Inauguration of Jon R. Wallace, DBA

Jon R. Wallace, DBA
Sixteenth President
Azusa Pacific University
Inaugural Address
Delivered April 4, 2001

“Blessed are those who trust in the Lord and have made the Lord their hope and confidence. They are like trees planted along a riverbank, with roots that reach deep into the water. Such trees are not bothered by the heat or worried by long months of drought. Their leaves stay green, and they go right on producing delicious fruit.”

Jeremiah 17:7-8

One hundred and one years ago this university was planted with trust in God and with hope and confidence that the Training School for Christian Workers would produce Kingdom fruit. The next 100 years brought unprecedented seasons of faithfulness and fruitfulness to the students, faculty, and staff that would reside under the spread of its growing branches. Like the old sycamore that sits adjacent to the Warren Music Building, APU has grown into a healthy and vital Christian university. However, unlike that great old tree, we have, by God’s grace, our best and most significant growth and development yet ahead of us.

Sitting on the platform with me today are seven friends who represent presidential leadership at Azusa Pacific University since 1939. Ruth Privett you represent the 36 years of your father, Dr. Cornelius Haggard’s leadership: 36 years that saw a small seedling move from a training school through four name changes and two mergers to an accredited, liberal arts college. Dr. Robertson and Dr. Adams, together you led Azusa Pacific College through one of our most important and tenuous transitions. Your many years on the administration clearly prepared you for that pivotal year you both served on the Presidential Team. Dr. Brad Sago you represent the 13 years of your father, Dr. Paul Sago’s leadership. Dr. Sago led us through some essential structural pruning, brought financial stability, and successfully led us into a university model. Dr. Engstrom, the year you served as interim president was your fifth career change and third presidency. Today, with the title board chair emeritus, you are the only person in our history to hold that lifetime appointment, and you continue as a valuable member of our trustee leadership team. And Dr. Richard Felix, what can we say except that you led us through what many consider to be the most significant decade in the history of the university. Your decade of excellence embraced physical and programmatic growth. You instituted new models of leadership and lived out your personal spiritual journey with transparency and honesty. I am deeply humbled and greatly honored to stand with these today on this occasion marking my inauguration as this institution’s 16th president.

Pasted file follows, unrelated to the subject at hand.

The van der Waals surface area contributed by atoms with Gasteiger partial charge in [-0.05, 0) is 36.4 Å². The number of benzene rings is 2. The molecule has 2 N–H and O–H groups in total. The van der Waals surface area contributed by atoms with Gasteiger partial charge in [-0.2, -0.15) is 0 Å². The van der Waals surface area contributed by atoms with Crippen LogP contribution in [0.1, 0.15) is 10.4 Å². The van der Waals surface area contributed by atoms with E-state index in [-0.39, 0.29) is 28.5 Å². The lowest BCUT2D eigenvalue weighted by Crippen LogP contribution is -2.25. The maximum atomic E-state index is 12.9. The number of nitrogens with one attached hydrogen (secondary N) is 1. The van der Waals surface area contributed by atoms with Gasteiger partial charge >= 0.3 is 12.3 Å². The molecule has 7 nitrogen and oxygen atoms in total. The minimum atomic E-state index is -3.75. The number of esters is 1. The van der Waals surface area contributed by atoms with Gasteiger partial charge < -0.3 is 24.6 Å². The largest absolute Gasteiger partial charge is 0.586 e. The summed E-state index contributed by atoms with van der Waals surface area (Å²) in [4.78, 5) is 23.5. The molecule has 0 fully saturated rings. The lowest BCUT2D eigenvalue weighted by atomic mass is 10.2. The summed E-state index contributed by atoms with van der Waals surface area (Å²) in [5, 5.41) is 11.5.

As I was preparing for this address, I received an insightful phone call from a close friend. He suggested that there is strong underlying truth between a powerful story in II Kings chapter two and this time of leadership transition at APU. In this passage, Elijah, one of the greatest prophets in the Old Testament, is moments away from being taken into heaven. He is in the midst of passing the mantel of leadership to Elisha, a young man he has mentored for more than six years, and asks this question, “What can I do for you before I am taken from you?” Think of it, Elisha is about to be handed the most significant leadership position of his life, and the greatest prophet alive--a person who speaks for almighty God, asks him to name his request. This is what my friend asked me on the phone, long distance, late at night. “Jon, if God asked you a similar question, ‘What do you want for Azusa Pacific University?’, what would you say?”